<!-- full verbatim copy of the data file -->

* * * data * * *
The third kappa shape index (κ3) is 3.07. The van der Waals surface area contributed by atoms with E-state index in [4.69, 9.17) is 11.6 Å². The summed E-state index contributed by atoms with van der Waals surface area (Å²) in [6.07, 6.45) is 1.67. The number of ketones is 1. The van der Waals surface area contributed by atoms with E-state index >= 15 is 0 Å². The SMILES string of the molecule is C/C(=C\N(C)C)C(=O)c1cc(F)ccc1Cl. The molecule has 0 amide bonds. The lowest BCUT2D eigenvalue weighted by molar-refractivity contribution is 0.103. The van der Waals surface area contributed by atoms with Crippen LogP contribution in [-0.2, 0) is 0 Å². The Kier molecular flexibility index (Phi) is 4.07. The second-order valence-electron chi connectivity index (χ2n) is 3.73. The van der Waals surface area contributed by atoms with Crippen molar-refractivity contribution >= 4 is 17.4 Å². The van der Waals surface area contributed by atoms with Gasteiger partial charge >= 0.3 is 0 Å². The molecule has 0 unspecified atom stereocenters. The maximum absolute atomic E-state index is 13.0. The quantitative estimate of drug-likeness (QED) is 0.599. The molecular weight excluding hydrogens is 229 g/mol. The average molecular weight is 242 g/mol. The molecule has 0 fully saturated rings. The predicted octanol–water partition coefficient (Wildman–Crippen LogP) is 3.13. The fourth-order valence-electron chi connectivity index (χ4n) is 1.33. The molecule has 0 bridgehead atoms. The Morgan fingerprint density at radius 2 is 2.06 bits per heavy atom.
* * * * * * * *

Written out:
The third kappa shape index (κ3) is 3.07. The van der Waals surface area contributed by atoms with E-state index in [4.69, 9.17) is 11.6 Å². The summed E-state index contributed by atoms with van der Waals surface area (Å²) in [6.07, 6.45) is 1.67. The number of ketones is 1. The van der Waals surface area contributed by atoms with E-state index >= 15 is 0 Å². The SMILES string of the molecule is C/C(=C\N(C)C)C(=O)c1cc(F)ccc1Cl. The molecule has 0 amide bonds. The lowest BCUT2D eigenvalue weighted by molar-refractivity contribution is 0.103. The van der Waals surface area contributed by atoms with Crippen LogP contribution in [-0.2, 0) is 0 Å². The Kier molecular flexibility index (Phi) is 4.07. The second-order valence-electron chi connectivity index (χ2n) is 3.73. The van der Waals surface area contributed by atoms with Crippen molar-refractivity contribution >= 4 is 17.4 Å². The van der Waals surface area contributed by atoms with Gasteiger partial charge >= 0.3 is 0 Å². The molecule has 0 unspecified atom stereocenters. The maximum absolute atomic E-state index is 13.0. The quantitative estimate of drug-likeness (QED) is 0.599. The molecular weight excluding hydrogens is 229 g/mol. The average molecular weight is 242 g/mol. The molecule has 0 fully saturated rings. The predicted octanol–water partition coefficient (Wildman–Crippen LogP) is 3.13. The fourth-order valence-electron chi connectivity index (χ4n) is 1.33. The molecule has 0 bridgehead atoms. The Morgan fingerprint density at radius 2 is 2.06 bits per heavy atom.